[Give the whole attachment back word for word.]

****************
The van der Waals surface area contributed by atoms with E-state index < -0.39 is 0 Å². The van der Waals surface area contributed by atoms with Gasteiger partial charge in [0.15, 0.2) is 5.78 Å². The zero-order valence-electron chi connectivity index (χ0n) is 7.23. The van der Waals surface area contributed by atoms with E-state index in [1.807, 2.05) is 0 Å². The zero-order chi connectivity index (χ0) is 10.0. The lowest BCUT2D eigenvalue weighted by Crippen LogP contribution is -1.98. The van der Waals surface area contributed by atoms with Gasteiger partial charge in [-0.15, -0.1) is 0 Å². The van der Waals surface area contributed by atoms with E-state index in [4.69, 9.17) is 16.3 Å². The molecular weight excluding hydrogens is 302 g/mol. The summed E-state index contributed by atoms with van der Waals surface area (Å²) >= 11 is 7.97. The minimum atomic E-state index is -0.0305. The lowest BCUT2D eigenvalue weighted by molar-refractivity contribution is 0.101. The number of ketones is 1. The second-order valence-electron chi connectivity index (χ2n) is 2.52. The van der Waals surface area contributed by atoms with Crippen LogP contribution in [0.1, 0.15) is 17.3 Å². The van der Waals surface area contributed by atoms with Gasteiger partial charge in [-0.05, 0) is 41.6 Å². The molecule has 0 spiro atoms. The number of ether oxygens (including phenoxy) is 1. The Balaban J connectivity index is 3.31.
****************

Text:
The van der Waals surface area contributed by atoms with E-state index < -0.39 is 0 Å². The van der Waals surface area contributed by atoms with Gasteiger partial charge in [0.15, 0.2) is 5.78 Å². The zero-order valence-electron chi connectivity index (χ0n) is 7.23. The van der Waals surface area contributed by atoms with E-state index in [1.807, 2.05) is 0 Å². The zero-order chi connectivity index (χ0) is 10.0. The lowest BCUT2D eigenvalue weighted by Crippen LogP contribution is -1.98. The van der Waals surface area contributed by atoms with Gasteiger partial charge in [-0.15, -0.1) is 0 Å². The van der Waals surface area contributed by atoms with E-state index in [4.69, 9.17) is 16.3 Å². The molecular weight excluding hydrogens is 302 g/mol. The summed E-state index contributed by atoms with van der Waals surface area (Å²) >= 11 is 7.97. The minimum atomic E-state index is -0.0305. The lowest BCUT2D eigenvalue weighted by molar-refractivity contribution is 0.101. The number of ketones is 1. The second-order valence-electron chi connectivity index (χ2n) is 2.52. The van der Waals surface area contributed by atoms with Crippen LogP contribution in [0.1, 0.15) is 17.3 Å². The van der Waals surface area contributed by atoms with Gasteiger partial charge in [-0.05, 0) is 41.6 Å². The molecule has 0 spiro atoms. The number of ether oxygens (including phenoxy) is 1. The Balaban J connectivity index is 3.31.